What would you give to see your favorite musician in an intimate setting — for free? Through Steve Madden Music, the eponymous designer and his partner Steve Feinberg are doing just that, and as their 2017 concert series kicks off, we got the intel on the epic program.
Free tickets for MUNA, the next Steve Madden Music show (June 19) are now available here. This conversation with Steve Madden and Steve Feinberg has been edited and condensed for clarity.
How do you get to music from footwear? How did Steve Madden Music start?
Steve Madden: Outside of the obvious thing, which is that I’m a fan of music, it’s so impactful for my customer. We started a music division for gigs where we had Lady Gaga and Katy Perry and other great artists, so we did that and were doing great marketing and having fun and talking to our customer. Now it’s evolved.
What do you look for in an act?
Steve Feinberg: You have to look for a combination of things, but it’s the thing you can’t define. If it were obvious, everyone would know how to do it. Now that there’s a music platform for the brand, we’re looking for who we connect with. I like to play Steve music and have him react and say, “We should do that.”
The beauty is that I never have to convince someone, because 90% of the people I approach, Steve Madden was their first pair of heels. But we did have to work to get the program to a place where it was respected by artists.
Was there a turning point?
Steve F: In year 2, after we did a few shows, we did Santigold.
The acts so far have skewed indie pop, which is great. But do you want to start including other genres?
Steve F: We’re open to all of it! It’s not genre-specific at all.
Why make the shows free?
Steve F: It’s good to make it free because we are giving.
Steve M: The artists want to play — it’s a cool venue.
You just had Marian Hill, who is the most Shazam’d artist, and they’re playing a show at Brooklyn Steel soon.
Steve F: When you get to see a band that costs $50 to see next week and we can give their fans a free show, it’s an underplay, they’re playing 2000-seaters but they play a couple hundred for us, and at the end of show you hear people walking out saying how great it was, and they saw a free show. I want that to happen — I would want to be able to see that.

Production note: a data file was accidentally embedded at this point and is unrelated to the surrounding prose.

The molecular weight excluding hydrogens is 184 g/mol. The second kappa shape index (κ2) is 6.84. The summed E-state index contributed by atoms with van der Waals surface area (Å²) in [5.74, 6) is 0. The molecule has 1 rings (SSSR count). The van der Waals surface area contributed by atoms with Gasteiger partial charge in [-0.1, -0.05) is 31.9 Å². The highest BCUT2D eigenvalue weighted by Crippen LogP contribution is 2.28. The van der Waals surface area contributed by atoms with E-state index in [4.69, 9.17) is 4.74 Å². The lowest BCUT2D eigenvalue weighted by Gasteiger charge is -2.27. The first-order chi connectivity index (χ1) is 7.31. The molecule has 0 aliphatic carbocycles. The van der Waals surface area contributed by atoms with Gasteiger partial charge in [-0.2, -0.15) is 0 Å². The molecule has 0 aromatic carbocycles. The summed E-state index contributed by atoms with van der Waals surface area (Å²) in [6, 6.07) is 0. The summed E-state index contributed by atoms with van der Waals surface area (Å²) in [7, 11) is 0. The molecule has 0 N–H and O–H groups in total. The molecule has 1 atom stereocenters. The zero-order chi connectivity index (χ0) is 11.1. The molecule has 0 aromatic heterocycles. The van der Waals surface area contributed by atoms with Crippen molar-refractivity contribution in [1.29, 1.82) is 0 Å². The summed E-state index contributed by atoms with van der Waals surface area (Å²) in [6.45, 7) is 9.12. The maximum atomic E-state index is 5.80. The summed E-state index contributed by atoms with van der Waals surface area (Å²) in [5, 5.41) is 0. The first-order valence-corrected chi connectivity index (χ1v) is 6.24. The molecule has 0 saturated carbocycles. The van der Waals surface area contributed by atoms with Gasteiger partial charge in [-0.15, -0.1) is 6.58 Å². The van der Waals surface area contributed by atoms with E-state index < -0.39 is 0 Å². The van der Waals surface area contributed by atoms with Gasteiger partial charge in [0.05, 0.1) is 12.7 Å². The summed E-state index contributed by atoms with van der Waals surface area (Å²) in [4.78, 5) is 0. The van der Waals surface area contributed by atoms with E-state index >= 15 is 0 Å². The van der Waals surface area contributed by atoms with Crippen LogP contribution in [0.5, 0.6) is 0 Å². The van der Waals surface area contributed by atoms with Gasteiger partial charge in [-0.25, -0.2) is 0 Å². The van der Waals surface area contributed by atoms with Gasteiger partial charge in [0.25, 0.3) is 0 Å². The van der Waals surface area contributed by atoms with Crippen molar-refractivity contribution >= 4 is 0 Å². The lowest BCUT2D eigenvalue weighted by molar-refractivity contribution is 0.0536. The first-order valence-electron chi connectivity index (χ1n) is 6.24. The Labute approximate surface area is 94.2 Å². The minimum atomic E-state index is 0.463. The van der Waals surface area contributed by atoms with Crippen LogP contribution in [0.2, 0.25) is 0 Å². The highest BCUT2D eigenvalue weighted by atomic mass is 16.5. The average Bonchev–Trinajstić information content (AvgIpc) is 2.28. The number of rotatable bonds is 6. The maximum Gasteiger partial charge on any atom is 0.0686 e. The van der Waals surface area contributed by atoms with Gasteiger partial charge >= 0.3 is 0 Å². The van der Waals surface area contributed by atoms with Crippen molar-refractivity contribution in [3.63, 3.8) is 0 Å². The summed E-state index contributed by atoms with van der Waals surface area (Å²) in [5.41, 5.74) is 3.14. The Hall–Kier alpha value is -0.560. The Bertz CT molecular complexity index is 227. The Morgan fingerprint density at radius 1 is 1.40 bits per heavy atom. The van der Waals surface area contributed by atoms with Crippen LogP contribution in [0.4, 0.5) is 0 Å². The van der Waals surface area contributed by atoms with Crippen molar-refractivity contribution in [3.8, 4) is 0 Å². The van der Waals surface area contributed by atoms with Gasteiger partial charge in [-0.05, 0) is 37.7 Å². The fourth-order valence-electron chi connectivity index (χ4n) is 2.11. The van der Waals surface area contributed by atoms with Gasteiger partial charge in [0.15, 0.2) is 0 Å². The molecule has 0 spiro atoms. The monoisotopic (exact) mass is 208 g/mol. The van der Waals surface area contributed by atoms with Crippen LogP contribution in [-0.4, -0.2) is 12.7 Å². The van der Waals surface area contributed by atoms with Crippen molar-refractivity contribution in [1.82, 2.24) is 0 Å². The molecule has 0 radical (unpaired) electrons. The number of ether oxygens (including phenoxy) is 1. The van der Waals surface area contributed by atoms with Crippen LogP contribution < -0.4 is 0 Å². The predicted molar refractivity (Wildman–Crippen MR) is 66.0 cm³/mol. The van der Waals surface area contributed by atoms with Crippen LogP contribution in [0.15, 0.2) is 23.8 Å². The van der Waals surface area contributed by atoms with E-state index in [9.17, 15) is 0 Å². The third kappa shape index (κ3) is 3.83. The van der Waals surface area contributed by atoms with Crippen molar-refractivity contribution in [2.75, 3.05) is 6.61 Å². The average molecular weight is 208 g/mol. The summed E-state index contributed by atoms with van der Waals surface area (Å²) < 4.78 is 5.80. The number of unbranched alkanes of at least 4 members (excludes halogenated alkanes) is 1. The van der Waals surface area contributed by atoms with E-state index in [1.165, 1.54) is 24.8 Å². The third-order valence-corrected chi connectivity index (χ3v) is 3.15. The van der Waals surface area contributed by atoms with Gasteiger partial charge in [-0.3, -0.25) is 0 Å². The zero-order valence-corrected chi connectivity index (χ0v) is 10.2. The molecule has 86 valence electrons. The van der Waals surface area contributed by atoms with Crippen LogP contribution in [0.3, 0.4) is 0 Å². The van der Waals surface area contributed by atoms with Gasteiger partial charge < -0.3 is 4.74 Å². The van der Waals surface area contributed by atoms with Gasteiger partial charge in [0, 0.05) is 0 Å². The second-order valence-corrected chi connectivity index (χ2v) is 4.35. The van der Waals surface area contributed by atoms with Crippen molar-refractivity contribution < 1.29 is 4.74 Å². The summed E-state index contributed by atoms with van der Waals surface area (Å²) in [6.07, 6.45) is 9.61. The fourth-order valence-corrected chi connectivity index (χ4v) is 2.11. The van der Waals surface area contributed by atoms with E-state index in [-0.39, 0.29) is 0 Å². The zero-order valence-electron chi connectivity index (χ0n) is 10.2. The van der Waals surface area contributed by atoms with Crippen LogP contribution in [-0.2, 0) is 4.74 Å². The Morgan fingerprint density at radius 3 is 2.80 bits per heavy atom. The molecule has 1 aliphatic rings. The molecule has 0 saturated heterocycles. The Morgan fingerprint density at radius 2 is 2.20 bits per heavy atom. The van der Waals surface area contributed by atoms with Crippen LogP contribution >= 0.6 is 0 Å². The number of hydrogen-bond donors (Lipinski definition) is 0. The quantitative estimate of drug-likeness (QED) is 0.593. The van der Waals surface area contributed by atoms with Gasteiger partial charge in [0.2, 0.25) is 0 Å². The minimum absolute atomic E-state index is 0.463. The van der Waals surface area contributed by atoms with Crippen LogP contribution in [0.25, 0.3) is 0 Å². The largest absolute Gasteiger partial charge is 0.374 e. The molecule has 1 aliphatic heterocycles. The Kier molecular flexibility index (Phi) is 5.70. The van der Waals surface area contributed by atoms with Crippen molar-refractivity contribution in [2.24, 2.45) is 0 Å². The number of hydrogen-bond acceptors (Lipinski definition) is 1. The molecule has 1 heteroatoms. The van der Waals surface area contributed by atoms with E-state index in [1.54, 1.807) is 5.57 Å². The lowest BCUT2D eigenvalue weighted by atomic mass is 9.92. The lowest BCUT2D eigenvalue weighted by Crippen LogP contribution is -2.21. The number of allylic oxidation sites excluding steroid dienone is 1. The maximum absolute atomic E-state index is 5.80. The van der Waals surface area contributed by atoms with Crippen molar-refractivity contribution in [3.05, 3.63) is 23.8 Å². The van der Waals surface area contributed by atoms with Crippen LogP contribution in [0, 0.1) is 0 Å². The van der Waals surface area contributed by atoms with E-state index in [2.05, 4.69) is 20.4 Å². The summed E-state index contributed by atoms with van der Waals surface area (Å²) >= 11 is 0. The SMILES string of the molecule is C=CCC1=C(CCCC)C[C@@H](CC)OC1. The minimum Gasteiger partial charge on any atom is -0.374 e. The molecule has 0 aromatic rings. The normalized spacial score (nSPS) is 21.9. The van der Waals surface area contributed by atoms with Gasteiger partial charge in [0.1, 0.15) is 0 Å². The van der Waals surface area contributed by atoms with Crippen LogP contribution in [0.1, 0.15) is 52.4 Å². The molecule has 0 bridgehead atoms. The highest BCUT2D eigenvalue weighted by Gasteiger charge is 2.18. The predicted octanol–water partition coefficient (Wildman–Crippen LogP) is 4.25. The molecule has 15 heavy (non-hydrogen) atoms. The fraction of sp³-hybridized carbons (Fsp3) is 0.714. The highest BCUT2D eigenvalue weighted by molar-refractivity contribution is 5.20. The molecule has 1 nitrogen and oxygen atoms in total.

Steve M: It’s an intimate venue and you can see amazing acts.
Why host the shows in NYC?
Steve M: We live in New York! We could do it in any town but we live in New York. Seattle and Nashville and Los Angeles are great, but New York…
So then why Brooklyn, as opposed to Manhattan?
Steve M: Brooklyn is just like a youthquake! It’s the most amazing diaspora of the group that I’ve ever seen. It’s remarkable.
The shows aren’t heavily advertised. Do you rely on word of mouth?
Steve M: If I thought I could buy it, I would! But it doesn’t work that way. Word of mouth is…
Steve F: You could advertise it, but if you heard people talking about it, you want to go and you feel more ownership.
After I saw the Metric show last fall, I told my friends about it and they didn’t know Steve Madden was doing anything like that.
Steve F: If that conversation happens, then we’ve won.
What’s the biggest challenge you find with the program?
Steve M: For me, it’s that my experiences and taste are not often what — Grimes was the cat’s meow, but at first I didn’t know what the f*ck I was listening to! So that’s my problem. But I’m going to check it out and say, there’s something here, people love this.
Steve F: If you only cater to straightforward pop or big artists, it’s too obvious. Brands try to tell you something’s cutting edge and that can come off as forced. We do have a certain sonic aesthetic but what resonates with me personally doesn’t necessarily mean it will be in the program, so you have to find that balance.
Do you have a favorite SM show?
Steve M: I liked Matt & Kim. I enjoyed that a lot.
Who’s on the lineup this year that you’re especially excited about?
Steve M: The next one — PVRIS.
Steve F: MUNA, who is later in the year. That wasn’t easy to get!
How far ahead do you book artists?
Steve F: Sometimes we work a year and a half ahead. That’s how long the Grimes show took. I can’t tell you who’s coming next year yet, but we do have a big surprise at the end of this year. I guarantee you’ll like it!
Why start 5Towns Records, your own label?
Steve F: After working on the program for 5 years, Steve said, “I would like to get closer to the process. These bands are coming through and we’re catching them on the brink of their success; how do we get them at the beginning? Let’s find them from day 1.”
Esther ‘Ezi’ Zynn, your signed artist who opened for Marian Hill, was the first time I’d ever seen someone admit it was her first show.
Steve M: That was a first for me too. I didn’t realize it. She was a big TV star from Nickelodeon.
How did you discover her?
Steve M: We both did at the same time, in a different way. She came into my SoHo store and I happened to be there and we chatted…
Steve F: She knew who he was, and his kids watched her show. They had a conversation, and what Steve didn’t know is that the same week, I had met her management company to hear her music. When we found out it was the same person — it doesn’t get more serendipitous than that!
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Can we expect an album from her soon?
Steve F: She’ll have new music out at the end of the month.
Do you want to sign more artists?
Steve M: I want to do it with a hundred more artists. I do. I recognize that it’s challenging but I like it.
Check out the Steve Madden Music lineup for 2017:
Hinds (May 22)
MUNA (June 19)